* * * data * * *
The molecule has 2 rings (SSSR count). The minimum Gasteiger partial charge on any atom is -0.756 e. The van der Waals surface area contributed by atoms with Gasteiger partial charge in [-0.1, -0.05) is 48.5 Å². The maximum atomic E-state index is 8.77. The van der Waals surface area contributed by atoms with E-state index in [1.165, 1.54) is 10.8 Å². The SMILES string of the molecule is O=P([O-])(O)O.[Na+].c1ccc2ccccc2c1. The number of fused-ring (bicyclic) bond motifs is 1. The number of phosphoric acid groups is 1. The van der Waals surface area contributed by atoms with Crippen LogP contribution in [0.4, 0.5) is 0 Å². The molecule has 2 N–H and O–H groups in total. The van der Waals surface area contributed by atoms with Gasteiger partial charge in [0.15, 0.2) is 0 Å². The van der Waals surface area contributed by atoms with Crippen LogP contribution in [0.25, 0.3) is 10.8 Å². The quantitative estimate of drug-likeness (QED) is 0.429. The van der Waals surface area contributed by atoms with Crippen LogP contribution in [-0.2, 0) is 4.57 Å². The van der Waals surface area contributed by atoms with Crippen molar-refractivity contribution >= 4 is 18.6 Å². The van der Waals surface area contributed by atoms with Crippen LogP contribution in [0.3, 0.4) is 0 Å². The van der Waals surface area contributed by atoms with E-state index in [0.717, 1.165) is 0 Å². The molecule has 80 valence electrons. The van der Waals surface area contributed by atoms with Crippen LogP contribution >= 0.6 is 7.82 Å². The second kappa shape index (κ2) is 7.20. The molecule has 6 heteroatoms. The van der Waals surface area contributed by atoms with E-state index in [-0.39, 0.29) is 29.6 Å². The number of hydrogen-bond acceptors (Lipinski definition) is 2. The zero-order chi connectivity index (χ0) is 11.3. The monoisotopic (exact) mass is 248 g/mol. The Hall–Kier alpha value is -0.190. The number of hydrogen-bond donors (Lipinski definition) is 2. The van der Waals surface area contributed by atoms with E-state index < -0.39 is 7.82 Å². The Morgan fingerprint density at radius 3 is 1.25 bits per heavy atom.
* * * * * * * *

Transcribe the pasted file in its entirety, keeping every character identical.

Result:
The molecule has 2 rings (SSSR count). The minimum Gasteiger partial charge on any atom is -0.756 e. The van der Waals surface area contributed by atoms with Gasteiger partial charge in [-0.1, -0.05) is 48.5 Å². The maximum atomic E-state index is 8.77. The van der Waals surface area contributed by atoms with E-state index in [1.165, 1.54) is 10.8 Å². The SMILES string of the molecule is O=P([O-])(O)O.[Na+].c1ccc2ccccc2c1. The number of fused-ring (bicyclic) bond motifs is 1. The number of phosphoric acid groups is 1. The van der Waals surface area contributed by atoms with Crippen LogP contribution in [0.4, 0.5) is 0 Å². The molecule has 2 N–H and O–H groups in total. The van der Waals surface area contributed by atoms with Gasteiger partial charge in [0.15, 0.2) is 0 Å². The van der Waals surface area contributed by atoms with Crippen LogP contribution in [0.25, 0.3) is 10.8 Å². The quantitative estimate of drug-likeness (QED) is 0.429. The van der Waals surface area contributed by atoms with Crippen LogP contribution in [-0.2, 0) is 4.57 Å². The van der Waals surface area contributed by atoms with Crippen molar-refractivity contribution >= 4 is 18.6 Å². The van der Waals surface area contributed by atoms with Crippen LogP contribution in [0.3, 0.4) is 0 Å². The van der Waals surface area contributed by atoms with E-state index in [0.717, 1.165) is 0 Å². The molecule has 80 valence electrons. The van der Waals surface area contributed by atoms with Crippen LogP contribution >= 0.6 is 7.82 Å². The second kappa shape index (κ2) is 7.20. The molecule has 6 heteroatoms. The van der Waals surface area contributed by atoms with E-state index in [-0.39, 0.29) is 29.6 Å². The number of hydrogen-bond acceptors (Lipinski definition) is 2. The zero-order chi connectivity index (χ0) is 11.3. The monoisotopic (exact) mass is 248 g/mol. The Hall–Kier alpha value is -0.190. The number of hydrogen-bond donors (Lipinski definition) is 2. The van der Waals surface area contributed by atoms with E-state index < -0.39 is 7.82 Å². The Morgan fingerprint density at radius 3 is 1.25 bits per heavy atom.